Rob Halford The Exclaim! Questionnaire

Rob Halford The Exclaim! Questionnaire
What are you up to?
We're about to release our new record, called Angel of Retribution and we're kicking off a world tour on February 23 in Copenhagen, Denmark and go roaring around the planet until we've seen as many of our metal fans around the world as we can possibly see this year and partly into next year. When Priest goes out, it's at least a year's trek.

What are your current fixations?
I am something of a bookworm. I do enjoy killing time in the bunk on the tour bus reading all kinds of material. I've got a pretty broad taste when it comes to reading – anything that can take my mind. When we get a chance I like to go to the movie theatres. I saw Sideways the other day.

Why do you live where you do?
I'm lucky enough to be able to have travelled the world so many times and as a Brit, I have an affinity with those parts of the world. I love the city of Amsterdam for lots of different reasons. It's a very cool place to hang out in and it's what I feel is a very human environment because there is a tremendous amount of liberal thinking over there. I think that's why it's a big attraction to a lot of people, especially people in the music business. And who wouldn't want to hang out in Southern California? It's gorgeous down here. I just enjoy the American lifestyle, although I have differing views and opinions that go on down here with current administration policies. You try not to let that interfere with your life.

Name something you consider a mind-altering work of art:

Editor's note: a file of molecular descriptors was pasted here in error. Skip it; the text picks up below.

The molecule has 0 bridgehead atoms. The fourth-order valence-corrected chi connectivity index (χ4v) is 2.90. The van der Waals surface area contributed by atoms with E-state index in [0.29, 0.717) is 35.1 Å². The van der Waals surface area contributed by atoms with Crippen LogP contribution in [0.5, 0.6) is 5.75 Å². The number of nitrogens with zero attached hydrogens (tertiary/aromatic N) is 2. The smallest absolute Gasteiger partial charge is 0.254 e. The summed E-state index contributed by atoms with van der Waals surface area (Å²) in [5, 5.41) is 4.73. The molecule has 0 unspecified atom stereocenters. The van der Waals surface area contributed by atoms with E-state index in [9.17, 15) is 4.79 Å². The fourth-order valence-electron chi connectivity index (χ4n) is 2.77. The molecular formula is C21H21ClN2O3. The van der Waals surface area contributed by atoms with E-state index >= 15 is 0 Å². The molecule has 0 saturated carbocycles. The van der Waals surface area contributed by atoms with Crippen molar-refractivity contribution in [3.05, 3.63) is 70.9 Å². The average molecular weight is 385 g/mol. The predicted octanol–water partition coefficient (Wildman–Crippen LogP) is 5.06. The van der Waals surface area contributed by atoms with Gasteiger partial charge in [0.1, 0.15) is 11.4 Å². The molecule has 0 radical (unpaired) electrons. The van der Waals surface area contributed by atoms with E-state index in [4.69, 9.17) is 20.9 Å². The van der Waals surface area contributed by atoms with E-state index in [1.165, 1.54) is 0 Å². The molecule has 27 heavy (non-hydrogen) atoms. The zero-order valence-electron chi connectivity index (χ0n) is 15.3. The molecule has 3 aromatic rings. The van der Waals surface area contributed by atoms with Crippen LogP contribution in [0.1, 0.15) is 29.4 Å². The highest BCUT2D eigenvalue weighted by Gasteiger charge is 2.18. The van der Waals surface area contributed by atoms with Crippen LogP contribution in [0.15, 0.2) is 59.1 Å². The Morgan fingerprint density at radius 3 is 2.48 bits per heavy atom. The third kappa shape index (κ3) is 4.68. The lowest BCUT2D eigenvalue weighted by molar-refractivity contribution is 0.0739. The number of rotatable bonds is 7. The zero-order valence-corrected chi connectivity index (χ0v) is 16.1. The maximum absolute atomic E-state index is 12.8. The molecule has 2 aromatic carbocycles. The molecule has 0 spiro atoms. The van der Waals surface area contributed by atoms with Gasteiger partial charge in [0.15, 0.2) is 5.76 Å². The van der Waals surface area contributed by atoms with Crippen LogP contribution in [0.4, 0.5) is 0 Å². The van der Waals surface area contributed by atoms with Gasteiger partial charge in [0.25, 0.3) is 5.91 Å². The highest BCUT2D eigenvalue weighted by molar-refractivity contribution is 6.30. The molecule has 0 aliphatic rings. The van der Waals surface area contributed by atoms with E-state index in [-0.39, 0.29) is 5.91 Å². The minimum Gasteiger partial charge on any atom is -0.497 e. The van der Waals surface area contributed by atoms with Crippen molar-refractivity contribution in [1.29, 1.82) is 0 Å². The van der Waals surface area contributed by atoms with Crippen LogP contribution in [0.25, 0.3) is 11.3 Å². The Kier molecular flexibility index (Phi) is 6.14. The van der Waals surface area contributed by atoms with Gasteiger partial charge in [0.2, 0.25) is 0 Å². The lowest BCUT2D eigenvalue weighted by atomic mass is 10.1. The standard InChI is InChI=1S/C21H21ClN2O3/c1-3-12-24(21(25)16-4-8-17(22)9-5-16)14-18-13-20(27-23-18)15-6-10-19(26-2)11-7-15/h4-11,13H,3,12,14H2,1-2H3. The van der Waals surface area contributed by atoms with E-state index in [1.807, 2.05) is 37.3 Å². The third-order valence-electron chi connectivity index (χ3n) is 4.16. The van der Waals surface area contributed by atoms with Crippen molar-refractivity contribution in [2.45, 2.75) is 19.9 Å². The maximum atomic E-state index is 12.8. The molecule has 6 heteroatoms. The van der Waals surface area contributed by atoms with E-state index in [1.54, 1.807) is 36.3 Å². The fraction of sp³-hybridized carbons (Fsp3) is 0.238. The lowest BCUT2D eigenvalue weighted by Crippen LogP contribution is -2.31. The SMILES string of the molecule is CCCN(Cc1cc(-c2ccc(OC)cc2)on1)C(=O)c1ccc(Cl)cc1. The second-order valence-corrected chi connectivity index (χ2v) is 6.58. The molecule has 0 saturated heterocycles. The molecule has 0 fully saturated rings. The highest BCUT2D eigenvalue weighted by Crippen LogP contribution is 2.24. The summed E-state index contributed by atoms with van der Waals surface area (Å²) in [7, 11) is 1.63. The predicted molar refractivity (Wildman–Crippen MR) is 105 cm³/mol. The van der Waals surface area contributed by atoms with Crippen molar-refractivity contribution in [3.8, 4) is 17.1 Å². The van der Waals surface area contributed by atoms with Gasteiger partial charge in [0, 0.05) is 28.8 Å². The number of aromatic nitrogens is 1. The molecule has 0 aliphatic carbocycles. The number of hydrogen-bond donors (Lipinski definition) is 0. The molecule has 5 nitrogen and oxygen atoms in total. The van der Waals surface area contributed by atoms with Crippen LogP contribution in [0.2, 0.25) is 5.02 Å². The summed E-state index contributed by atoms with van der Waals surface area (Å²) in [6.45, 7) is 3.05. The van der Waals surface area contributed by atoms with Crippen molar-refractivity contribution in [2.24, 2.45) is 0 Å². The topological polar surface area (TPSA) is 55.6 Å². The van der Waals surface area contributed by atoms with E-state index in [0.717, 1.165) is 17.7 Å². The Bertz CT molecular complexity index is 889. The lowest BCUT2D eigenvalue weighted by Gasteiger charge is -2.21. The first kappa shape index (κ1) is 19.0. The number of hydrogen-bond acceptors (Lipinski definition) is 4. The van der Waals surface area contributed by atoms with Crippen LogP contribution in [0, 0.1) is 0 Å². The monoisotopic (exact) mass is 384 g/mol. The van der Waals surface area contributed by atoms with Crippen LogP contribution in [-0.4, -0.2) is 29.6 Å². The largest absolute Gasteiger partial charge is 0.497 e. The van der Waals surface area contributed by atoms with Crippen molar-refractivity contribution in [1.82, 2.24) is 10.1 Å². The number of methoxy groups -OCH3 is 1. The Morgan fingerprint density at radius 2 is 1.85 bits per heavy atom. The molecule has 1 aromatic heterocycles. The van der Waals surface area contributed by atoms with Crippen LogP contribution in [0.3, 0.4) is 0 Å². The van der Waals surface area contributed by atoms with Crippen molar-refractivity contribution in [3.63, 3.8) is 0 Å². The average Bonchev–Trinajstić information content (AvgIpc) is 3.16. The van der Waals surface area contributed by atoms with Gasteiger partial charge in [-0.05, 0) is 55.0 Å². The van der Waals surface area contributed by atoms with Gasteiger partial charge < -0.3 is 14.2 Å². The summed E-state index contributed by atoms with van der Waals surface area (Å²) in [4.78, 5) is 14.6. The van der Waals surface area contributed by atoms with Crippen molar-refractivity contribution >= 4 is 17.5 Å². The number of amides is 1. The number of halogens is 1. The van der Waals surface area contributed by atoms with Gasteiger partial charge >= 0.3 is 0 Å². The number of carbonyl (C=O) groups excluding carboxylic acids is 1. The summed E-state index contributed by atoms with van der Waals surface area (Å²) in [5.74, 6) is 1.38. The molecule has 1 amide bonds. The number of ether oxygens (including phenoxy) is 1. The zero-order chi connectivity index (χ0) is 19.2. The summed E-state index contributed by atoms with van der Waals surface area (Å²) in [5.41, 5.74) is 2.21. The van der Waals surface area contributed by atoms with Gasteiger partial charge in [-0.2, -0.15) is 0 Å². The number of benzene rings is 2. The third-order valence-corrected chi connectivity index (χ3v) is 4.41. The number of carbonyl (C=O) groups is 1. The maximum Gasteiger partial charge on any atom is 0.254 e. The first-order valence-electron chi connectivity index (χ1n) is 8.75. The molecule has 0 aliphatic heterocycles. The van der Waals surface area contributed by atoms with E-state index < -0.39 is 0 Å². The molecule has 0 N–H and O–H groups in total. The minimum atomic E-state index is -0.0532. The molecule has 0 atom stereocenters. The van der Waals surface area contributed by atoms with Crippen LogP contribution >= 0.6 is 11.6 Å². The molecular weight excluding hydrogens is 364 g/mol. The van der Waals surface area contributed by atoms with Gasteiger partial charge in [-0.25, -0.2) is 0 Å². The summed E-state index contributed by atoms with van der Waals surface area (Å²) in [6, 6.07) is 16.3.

I would say painting. I love the work that Van Gogh did. His work is just so explosive and emotionally charged. Whenever I'm in Amsterdam I go to the Van Gogh Museum and just stroll around and look at his paintings and think about the work that he created. He had an ability to touch everyone.

What has been your most memorable or inspirational gig and why?
It would probably have to be back way back in the '70s when I went to the Isle of Whyte Festival where Jimi Hendrix and the Who played. I went down there with countless thousands of other people and camped out in a tent and enjoyed that festival atmosphere and experience. I saw Hendrix who is a god, really, in the world of rock'n'roll. It was just a very profound three-day event and I think obviously it moved me to want to carry on as a musician. And that was before I was a professional musician.

What have been your career highs and lows?
I guess the highs come when you're making steps forward in terms of success and recognition. Obviously when you have the chance to take your music further away from your home base, as it is with most groups, just through hard work and determination. Not only in taking your music around but also focusing on your music and making it as good as you can make it. Everything that surrounds that desire and intensity I think is vital to a musician. I think the highs though are when you get that first level of success, whether it's a gold album or a platinum album. Or every show to me is determined by the reaction that you're able to generate with your performance. I don't think, in all reality, that I've experienced a real low, per se. I think that any moment that you bought into where you had to struggle is part of growth. I think you face those low moments and turn them around into powerful ones.

What's the meanest thing ever said to you before, during or after a gig?
Maybe an observation that you didn't do as you were expected. You're surrounded by critical opinion in music and sometimes if you get a comment thrown at you that you feel is questionable or maybe born out of some kind of malice or jealousy, I think that those moments you shrug them off.